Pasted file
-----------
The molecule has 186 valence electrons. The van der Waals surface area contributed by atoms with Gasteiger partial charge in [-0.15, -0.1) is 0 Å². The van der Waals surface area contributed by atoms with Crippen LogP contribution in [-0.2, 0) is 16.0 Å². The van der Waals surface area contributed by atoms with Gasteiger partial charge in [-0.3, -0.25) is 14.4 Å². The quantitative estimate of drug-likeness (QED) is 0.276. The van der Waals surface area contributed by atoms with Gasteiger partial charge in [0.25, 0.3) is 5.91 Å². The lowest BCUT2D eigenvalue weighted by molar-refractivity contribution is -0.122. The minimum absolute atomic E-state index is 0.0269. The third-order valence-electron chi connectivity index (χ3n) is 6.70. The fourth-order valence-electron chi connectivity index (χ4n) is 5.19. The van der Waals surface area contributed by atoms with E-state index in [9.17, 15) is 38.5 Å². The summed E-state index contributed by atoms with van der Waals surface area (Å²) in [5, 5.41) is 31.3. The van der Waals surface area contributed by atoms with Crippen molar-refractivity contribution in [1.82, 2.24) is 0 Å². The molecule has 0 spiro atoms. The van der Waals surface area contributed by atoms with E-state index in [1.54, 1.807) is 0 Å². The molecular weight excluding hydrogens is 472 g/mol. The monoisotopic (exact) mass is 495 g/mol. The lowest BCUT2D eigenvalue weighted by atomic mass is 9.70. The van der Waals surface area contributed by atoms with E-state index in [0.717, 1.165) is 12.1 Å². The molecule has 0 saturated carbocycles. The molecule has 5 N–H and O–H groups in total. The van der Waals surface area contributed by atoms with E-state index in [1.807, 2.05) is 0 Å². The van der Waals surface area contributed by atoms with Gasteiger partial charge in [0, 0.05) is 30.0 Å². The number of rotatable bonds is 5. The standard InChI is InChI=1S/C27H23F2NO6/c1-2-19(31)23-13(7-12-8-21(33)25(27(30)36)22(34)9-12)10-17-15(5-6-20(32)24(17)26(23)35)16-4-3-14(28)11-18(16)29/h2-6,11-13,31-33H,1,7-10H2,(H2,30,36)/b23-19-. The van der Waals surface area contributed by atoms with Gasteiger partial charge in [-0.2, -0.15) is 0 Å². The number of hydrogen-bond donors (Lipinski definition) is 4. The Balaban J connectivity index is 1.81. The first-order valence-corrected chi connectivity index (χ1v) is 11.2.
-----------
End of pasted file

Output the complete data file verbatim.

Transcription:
The molecule has 186 valence electrons. The van der Waals surface area contributed by atoms with Gasteiger partial charge in [-0.15, -0.1) is 0 Å². The van der Waals surface area contributed by atoms with Crippen LogP contribution in [-0.2, 0) is 16.0 Å². The van der Waals surface area contributed by atoms with Gasteiger partial charge in [-0.3, -0.25) is 14.4 Å². The quantitative estimate of drug-likeness (QED) is 0.276. The van der Waals surface area contributed by atoms with Gasteiger partial charge in [0.25, 0.3) is 5.91 Å². The lowest BCUT2D eigenvalue weighted by molar-refractivity contribution is -0.122. The minimum absolute atomic E-state index is 0.0269. The third-order valence-electron chi connectivity index (χ3n) is 6.70. The fourth-order valence-electron chi connectivity index (χ4n) is 5.19. The van der Waals surface area contributed by atoms with E-state index in [9.17, 15) is 38.5 Å². The summed E-state index contributed by atoms with van der Waals surface area (Å²) in [5, 5.41) is 31.3. The van der Waals surface area contributed by atoms with Crippen molar-refractivity contribution in [1.82, 2.24) is 0 Å². The molecule has 0 spiro atoms. The van der Waals surface area contributed by atoms with E-state index in [1.54, 1.807) is 0 Å². The molecular weight excluding hydrogens is 472 g/mol. The monoisotopic (exact) mass is 495 g/mol. The lowest BCUT2D eigenvalue weighted by atomic mass is 9.70. The van der Waals surface area contributed by atoms with E-state index in [0.717, 1.165) is 12.1 Å². The molecule has 0 saturated carbocycles. The molecule has 5 N–H and O–H groups in total. The van der Waals surface area contributed by atoms with E-state index in [1.807, 2.05) is 0 Å². The van der Waals surface area contributed by atoms with Gasteiger partial charge in [0, 0.05) is 30.0 Å². The number of rotatable bonds is 5. The standard InChI is InChI=1S/C27H23F2NO6/c1-2-19(31)23-13(7-12-8-21(33)25(27(30)36)22(34)9-12)10-17-15(5-6-20(32)24(17)26(23)35)16-4-3-14(28)11-18(16)29/h2-6,11-13,31-33H,1,7-10H2,(H2,30,36)/b23-19-. The van der Waals surface area contributed by atoms with Gasteiger partial charge in [-0.2, -0.15) is 0 Å². The number of hydrogen-bond donors (Lipinski definition) is 4. The Balaban J connectivity index is 1.81. The first-order valence-corrected chi connectivity index (χ1v) is 11.2.